There is evidence that December's stock market sell-off and the snapback so far in January can be attributed partly to tax-loss selling.
Usually, December is an excellent month for U.S. stocks. However, it was a different story at the end of 2018 with stocks getting crushed and finishing the year in the negative territory, the first down year since the financial crisis.
In a note last month, Nick Colas from DataTrek explained that tax-loss selling intensified the sell-off. Tax-loss selling is a maneuver money managers make to help clients offset the tax liability from profitable trades by selling money-losing positions. In other words, selling investments at a loss can help reduce that tax bill that comes with realized capital gains.
"Up until December 13th, the S&P 500 had managed to hold onto flat/slightly positive YTD total returns," Colas wrote in a new note. "When it started to break down on December 14th, investors shifted gears and started to sell losing positions to minimize the taxable effect of their Tech stock sales in what was shaping up to be a down year for the S&P."
Colas added that the tax-loss selling "could not have come at a worse time, with illiquid year-end markets unable to soak up the incremental supply."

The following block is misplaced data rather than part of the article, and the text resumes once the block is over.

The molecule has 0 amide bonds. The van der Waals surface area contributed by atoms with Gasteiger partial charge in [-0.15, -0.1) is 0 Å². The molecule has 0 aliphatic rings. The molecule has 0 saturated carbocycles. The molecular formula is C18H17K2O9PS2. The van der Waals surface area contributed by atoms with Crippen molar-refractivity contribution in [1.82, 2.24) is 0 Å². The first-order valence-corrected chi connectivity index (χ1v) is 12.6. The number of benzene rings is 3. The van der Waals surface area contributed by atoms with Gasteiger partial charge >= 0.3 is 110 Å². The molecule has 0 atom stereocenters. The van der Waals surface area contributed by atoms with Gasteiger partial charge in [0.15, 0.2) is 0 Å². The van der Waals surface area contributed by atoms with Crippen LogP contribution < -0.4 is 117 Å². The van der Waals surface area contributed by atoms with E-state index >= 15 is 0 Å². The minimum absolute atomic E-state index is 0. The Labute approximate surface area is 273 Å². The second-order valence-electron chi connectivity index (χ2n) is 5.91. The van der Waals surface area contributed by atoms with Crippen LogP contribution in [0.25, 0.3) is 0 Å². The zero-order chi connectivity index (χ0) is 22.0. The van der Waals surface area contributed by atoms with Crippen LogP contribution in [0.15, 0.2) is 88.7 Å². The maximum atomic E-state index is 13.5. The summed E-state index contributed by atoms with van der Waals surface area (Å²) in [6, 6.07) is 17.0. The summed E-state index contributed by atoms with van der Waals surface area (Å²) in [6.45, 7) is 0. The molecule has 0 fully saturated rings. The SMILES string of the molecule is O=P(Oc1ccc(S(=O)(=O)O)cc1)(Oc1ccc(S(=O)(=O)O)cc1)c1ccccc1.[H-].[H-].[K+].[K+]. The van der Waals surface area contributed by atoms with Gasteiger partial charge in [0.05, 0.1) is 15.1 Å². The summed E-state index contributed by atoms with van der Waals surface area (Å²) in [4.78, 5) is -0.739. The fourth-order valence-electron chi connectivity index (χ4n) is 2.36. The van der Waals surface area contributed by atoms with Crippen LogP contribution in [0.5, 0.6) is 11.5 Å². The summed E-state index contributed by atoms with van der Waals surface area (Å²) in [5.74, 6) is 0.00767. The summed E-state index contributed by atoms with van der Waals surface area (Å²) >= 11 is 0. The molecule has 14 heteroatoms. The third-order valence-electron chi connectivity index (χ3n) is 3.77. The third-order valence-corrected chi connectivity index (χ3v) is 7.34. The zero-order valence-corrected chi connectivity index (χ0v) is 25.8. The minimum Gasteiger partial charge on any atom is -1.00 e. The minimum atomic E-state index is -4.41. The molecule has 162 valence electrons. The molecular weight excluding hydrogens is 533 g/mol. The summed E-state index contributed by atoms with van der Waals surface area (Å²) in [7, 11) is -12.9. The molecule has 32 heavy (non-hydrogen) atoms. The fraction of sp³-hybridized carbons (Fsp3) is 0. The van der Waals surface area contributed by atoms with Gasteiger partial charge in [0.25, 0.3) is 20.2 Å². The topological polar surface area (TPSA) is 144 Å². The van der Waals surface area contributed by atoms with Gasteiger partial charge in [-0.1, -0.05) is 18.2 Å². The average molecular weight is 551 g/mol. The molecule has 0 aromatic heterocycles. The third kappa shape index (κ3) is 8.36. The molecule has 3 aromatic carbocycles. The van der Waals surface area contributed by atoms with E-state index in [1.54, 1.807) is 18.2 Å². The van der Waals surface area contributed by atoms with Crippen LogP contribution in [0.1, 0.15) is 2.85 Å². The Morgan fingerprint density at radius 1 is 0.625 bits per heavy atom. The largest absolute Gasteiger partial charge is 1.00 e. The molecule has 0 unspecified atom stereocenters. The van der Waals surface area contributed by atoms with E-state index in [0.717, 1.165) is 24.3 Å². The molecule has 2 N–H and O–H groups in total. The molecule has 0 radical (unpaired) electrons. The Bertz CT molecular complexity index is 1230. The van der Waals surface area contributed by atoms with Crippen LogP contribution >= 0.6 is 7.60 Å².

To further illustrate evidence of tax-loss selling, Colas referred to the 11 worst performers in the S&P 500 (^GSPC): General Electric (GE), Mohawk (MHK), Newfield (NFX), Affiliated Managers (AMG), Invesco (IVZ), Western Digital (WDC), L Brands (LB), Alcoa (AA), Unum (UNM), Brighthouse Financial (BHF), and IPG Photonics (IPGP). Those stocks underperformed the S&P 500 by an average of 156 basis-points, he noted.
“This shows that continued selling all the way into year-end especially hurt their performance,” he wrote.
This pattern has since reversed as the amplified selling appears to have attracted opportunistic buyers.
Those 11 names that were beaten down in December have significantly outperformed the S&P in 2016, delivering an average 9.5% gain through Friday versus the S&P’s 3.6% gain. Some of them are even up double-digits.
“[While] our highlight list of tax loss sellers may have more room to run, their YTD gains is all one can rationally expect from the strategy of buying big losers at year-end,” Colas wrote.
Julia La Roche is a finance reporter at Yahoo Finance. Follow her on Twitter.